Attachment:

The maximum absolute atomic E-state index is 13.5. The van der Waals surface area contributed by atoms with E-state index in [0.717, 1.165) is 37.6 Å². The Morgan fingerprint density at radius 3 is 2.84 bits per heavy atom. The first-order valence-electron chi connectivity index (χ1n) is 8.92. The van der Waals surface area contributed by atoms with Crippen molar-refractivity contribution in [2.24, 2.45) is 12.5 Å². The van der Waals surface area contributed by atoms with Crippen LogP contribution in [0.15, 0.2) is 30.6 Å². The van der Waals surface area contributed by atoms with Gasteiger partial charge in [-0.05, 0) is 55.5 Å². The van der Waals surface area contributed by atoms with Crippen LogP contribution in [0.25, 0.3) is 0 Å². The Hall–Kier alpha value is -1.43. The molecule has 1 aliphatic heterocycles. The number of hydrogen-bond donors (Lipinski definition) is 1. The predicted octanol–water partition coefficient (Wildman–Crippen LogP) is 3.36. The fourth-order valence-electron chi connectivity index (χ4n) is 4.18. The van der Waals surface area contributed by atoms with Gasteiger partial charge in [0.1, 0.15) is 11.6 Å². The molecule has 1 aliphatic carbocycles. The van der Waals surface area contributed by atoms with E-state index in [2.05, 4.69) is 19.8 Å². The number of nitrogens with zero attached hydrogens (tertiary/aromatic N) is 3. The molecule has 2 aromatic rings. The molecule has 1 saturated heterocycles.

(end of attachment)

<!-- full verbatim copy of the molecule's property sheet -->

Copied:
The maximum absolute atomic E-state index is 13.5. The van der Waals surface area contributed by atoms with E-state index in [0.717, 1.165) is 37.6 Å². The Morgan fingerprint density at radius 3 is 2.84 bits per heavy atom. The first-order valence-electron chi connectivity index (χ1n) is 8.92. The van der Waals surface area contributed by atoms with Crippen molar-refractivity contribution in [2.24, 2.45) is 12.5 Å². The van der Waals surface area contributed by atoms with Crippen LogP contribution in [0.15, 0.2) is 30.6 Å². The van der Waals surface area contributed by atoms with Gasteiger partial charge in [-0.05, 0) is 55.5 Å². The van der Waals surface area contributed by atoms with Crippen LogP contribution in [0.25, 0.3) is 0 Å². The Hall–Kier alpha value is -1.43. The molecule has 1 aliphatic heterocycles. The number of hydrogen-bond donors (Lipinski definition) is 1. The predicted octanol–water partition coefficient (Wildman–Crippen LogP) is 3.36. The fourth-order valence-electron chi connectivity index (χ4n) is 4.18. The van der Waals surface area contributed by atoms with Gasteiger partial charge in [0.1, 0.15) is 11.6 Å². The molecule has 1 aliphatic carbocycles. The van der Waals surface area contributed by atoms with E-state index in [2.05, 4.69) is 19.8 Å². The number of nitrogens with zero attached hydrogens (tertiary/aromatic N) is 3. The molecule has 2 aromatic rings. The molecule has 1 saturated heterocycles.